Anger Dehumanizes

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When I’m angry with someone, to any degree, I find that I’m unable to see the other person as a vulnerable, feeling human being like myself. It’s strange, but in those moments they seem kind of not human to me and deserving of my punishment…that they deserve my angry thoughts or words.  In other words, I dehumanize them. I now realize that it’s inhumane to project my anger onto others.

Now that I’m willing to see this tendency in myself, I see it happening all around me as well, virtually everyone engaging in this behavior in one way or another. I see it reflected on TV and in movies. I see it in “polite” conversations and “joking.”

When we feel someone has wronged us in some way and we get angry at them for it and want them to feel bad about it and suffer for it—that’s dehumanizing them.

We dehumanize someone every time we scold them, ridicule them, are sarcastic with them, give them the cold shoulder, the silent treatment, make passive aggressive comments or “jokes”, or any technique that will make them feel bad or small.

When we want someone to feel small it’s because we are feeling superior, as if we are a better person than them—another sign that we are dehumanizing them.

Vilifying other people allows us to justify our desire to attack. It’s a necessary step for excusing our attack, whether it is carried out through silent thoughts, spoken words, a slap or a punch, all the way up to war and murder.

We have become so accustomed to this behavior that we don’t even notice it, or we feel it is good and normal. It may be common, but it’s not good, and not normal to our true nature and potential.

The opposite of projecting anger is to have compassion.

I find that it’s impossible to vilify someone when I feel compassion for them, and it’s impossible to feel compassion for someone when I’m vilifying them.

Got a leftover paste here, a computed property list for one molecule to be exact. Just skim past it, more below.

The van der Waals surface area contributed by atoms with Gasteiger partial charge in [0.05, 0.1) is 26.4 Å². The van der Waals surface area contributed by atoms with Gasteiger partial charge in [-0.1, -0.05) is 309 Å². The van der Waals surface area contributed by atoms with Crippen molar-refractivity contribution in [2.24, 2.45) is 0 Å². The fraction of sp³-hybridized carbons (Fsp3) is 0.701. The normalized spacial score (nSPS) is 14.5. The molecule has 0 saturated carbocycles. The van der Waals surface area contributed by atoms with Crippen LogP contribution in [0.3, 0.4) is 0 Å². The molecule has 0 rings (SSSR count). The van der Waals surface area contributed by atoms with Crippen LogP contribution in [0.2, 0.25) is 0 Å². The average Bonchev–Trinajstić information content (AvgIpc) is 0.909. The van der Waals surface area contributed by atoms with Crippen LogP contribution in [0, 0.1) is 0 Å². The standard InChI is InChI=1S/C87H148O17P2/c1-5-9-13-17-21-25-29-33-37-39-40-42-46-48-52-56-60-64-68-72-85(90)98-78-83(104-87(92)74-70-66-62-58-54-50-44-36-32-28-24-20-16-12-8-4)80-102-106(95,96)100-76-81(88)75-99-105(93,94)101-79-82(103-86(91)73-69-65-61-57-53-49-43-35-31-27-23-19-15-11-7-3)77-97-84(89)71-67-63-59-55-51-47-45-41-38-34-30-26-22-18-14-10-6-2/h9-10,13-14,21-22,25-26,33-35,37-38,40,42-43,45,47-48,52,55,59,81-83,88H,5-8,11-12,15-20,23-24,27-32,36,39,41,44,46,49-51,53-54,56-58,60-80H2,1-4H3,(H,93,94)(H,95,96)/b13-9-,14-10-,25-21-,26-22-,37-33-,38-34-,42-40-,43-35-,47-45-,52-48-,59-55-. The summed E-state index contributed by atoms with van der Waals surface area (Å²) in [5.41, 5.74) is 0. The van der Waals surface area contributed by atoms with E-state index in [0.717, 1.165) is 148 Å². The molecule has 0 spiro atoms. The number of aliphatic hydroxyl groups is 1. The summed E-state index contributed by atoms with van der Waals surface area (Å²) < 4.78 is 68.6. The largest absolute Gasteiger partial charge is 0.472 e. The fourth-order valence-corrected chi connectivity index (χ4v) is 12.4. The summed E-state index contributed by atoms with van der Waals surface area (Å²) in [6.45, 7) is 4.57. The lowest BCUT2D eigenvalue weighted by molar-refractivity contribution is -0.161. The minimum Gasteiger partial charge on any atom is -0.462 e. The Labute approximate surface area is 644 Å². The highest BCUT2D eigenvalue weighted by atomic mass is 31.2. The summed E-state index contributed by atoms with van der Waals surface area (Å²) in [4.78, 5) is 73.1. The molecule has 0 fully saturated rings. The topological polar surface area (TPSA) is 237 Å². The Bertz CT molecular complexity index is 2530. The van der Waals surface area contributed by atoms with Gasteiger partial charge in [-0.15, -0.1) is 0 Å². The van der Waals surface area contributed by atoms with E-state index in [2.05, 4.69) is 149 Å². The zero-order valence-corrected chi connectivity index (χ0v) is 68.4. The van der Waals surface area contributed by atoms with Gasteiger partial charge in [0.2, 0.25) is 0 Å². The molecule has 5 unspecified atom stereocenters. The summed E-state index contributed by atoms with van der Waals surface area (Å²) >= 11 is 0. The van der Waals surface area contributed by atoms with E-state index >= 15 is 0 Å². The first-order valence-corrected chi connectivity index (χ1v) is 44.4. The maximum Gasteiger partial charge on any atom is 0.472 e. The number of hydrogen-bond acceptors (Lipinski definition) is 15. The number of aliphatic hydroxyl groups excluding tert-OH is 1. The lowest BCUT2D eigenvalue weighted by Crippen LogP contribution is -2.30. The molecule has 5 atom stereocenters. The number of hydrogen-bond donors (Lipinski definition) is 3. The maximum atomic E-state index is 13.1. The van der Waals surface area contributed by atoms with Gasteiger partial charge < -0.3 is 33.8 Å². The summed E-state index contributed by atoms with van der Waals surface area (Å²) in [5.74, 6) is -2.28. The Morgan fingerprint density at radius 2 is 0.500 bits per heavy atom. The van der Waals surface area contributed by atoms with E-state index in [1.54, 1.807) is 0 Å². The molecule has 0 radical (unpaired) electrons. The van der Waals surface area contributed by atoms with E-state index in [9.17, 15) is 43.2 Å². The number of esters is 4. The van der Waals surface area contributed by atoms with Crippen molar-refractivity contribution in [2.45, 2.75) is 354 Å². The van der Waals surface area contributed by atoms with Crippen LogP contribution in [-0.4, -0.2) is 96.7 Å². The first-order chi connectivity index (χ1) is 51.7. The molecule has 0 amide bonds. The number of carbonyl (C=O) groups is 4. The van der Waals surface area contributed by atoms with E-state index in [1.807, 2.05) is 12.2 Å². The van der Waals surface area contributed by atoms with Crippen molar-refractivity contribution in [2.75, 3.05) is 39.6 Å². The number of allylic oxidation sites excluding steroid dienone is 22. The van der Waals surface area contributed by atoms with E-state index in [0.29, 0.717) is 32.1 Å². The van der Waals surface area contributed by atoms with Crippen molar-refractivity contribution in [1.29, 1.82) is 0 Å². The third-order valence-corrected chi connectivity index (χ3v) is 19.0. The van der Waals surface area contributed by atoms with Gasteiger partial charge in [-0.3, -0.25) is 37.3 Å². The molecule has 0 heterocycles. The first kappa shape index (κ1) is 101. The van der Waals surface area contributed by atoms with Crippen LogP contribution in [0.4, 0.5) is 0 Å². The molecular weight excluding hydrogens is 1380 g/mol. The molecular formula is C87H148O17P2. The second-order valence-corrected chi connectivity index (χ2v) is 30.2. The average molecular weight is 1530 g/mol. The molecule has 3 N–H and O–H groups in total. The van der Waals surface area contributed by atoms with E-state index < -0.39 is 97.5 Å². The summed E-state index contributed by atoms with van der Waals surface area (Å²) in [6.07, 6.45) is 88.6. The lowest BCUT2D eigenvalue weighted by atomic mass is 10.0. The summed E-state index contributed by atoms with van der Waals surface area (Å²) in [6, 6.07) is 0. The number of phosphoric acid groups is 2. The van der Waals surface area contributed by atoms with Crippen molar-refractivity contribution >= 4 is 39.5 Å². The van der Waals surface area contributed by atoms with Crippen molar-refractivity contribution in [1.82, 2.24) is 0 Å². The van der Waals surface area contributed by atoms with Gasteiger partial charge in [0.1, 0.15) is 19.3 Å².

Projecting anger at someone —in any form—dehumanizes them. I feel that we can see that this is true if we become an observer of our angry feelings and take notice of our tendency to project it, and how we feel during those moments. Love and compassion are nowhere to be found. Only victimhood, anger, and a desire to punish, to “set the other person straight.”

We don’t like it when others treat us with anger, yet we feel it’s justified to be that way toward others. We are completely dismissing the golden rule.

Wouldn’t we all want to be treated with compassion? Humanely? Wouldn’t we prefer to be helped out of our harmful ways rather than condemned and punished?

I believe that compassion is something we must foster if our goal is achieve peace, healing and growth. How else? Obviously what we are doing is not working. We haven’t yet learned how to deal with our angry feelings without projecting them or suppressing them. That’s ok. We can have compassion with ourselves too. We can make new choices.


Featured Image: My husband Jeff overlooking the Gulf of Mexico from a beach at Cedar Key, Florida on a cloudy winter’s day. Photo by Brenda Kay Forest (Hoffman).

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